Babesiosis

Background

  • Spread by the deer tick (Ixodes scapularis)
    • People often unaware they are bitten
  • Natural reservior is the white footed mouse
  • Endemic in US, Europe, parts of Russia and China
    • Babesia Microti is pathogen in US
  • Possible to have co-infection with Lyme (same tick family)

Clinical Features

Differential Diagnosis

Tick Borne Illnesses

Evaluation

Peripheral blood smear showing "Maltese Cross" classic for babesiosis.
  • CBC
    • Often with depressed white count
  • Peripheral Blood Smears
    • Shows intracellular parasites: Maltese Cross sign
    • May need large smear as parasitemia can be as low as 1%
    • Can often be confused for malaria parasites
  • Electrolytes and renal function
  • LFTs
    • Total bilirubin and haptoglobin values reflect the intensity of the infection (hemolysis)
  • Lyme
  • Urine - hemolysis
  • CXR - rare but possible ARDS

Management

2 drug regimen for 7-10 days

Option 1

  • Atovaquone (750mg BID) and Azithromycin (500-1000mg on first day, 250-1000mg on subsequent days)[1]

Option 2

Clindamycin

  • 600 mg PO q8h x 7-10 days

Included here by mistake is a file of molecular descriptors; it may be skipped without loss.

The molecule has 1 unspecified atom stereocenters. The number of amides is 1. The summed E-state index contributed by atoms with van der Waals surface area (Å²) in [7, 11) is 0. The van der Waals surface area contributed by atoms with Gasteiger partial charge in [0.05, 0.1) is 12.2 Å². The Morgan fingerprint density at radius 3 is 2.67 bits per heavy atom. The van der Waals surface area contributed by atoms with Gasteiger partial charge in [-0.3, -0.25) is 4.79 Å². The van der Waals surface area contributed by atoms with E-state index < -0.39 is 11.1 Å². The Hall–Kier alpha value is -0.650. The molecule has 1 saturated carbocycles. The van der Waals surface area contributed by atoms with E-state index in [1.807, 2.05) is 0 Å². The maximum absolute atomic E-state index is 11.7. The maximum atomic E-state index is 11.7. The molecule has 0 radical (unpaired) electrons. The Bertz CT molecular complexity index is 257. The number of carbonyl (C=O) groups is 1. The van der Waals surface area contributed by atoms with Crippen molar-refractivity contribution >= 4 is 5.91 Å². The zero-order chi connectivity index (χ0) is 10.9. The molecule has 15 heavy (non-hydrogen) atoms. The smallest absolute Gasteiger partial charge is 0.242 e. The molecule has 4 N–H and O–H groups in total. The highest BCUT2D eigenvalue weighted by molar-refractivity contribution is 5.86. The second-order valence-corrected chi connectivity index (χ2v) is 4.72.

• Alt: 300-600mg IV q6h x 7-10 days
    • First Dose: 300-600mg IV x 1
  • Give with Quinine (650mg TID); use IV for severe infections

Pediatrics

  • Clindamycin 20mg/kg/day for children and 25mg/kg/day for children for 7-10 days

Disposition

  • Of note, mortality risk higher in asplenic patients

See Also

External Links

References

  • Tobler WD, Cotton D, Lepore T, Agarwal S, Mahoney EJ. Case Report: Successful non-operative management of spontaneous splenic rupture in a patient with babesiosis. World Journal of Emergency Surgery : WJES. 2011;6:4. doi:10.1186/1749-7922-6-4.
  1. Krause PJ, Lepore T, Sikand VK, Gadbaw J Jr, Burke G, Telford SR 3rd, et al. Atovaquone and azithromycin for the treatment of babesiosis. N Engl J Med. Nov 16 2000;343(20):1454-8.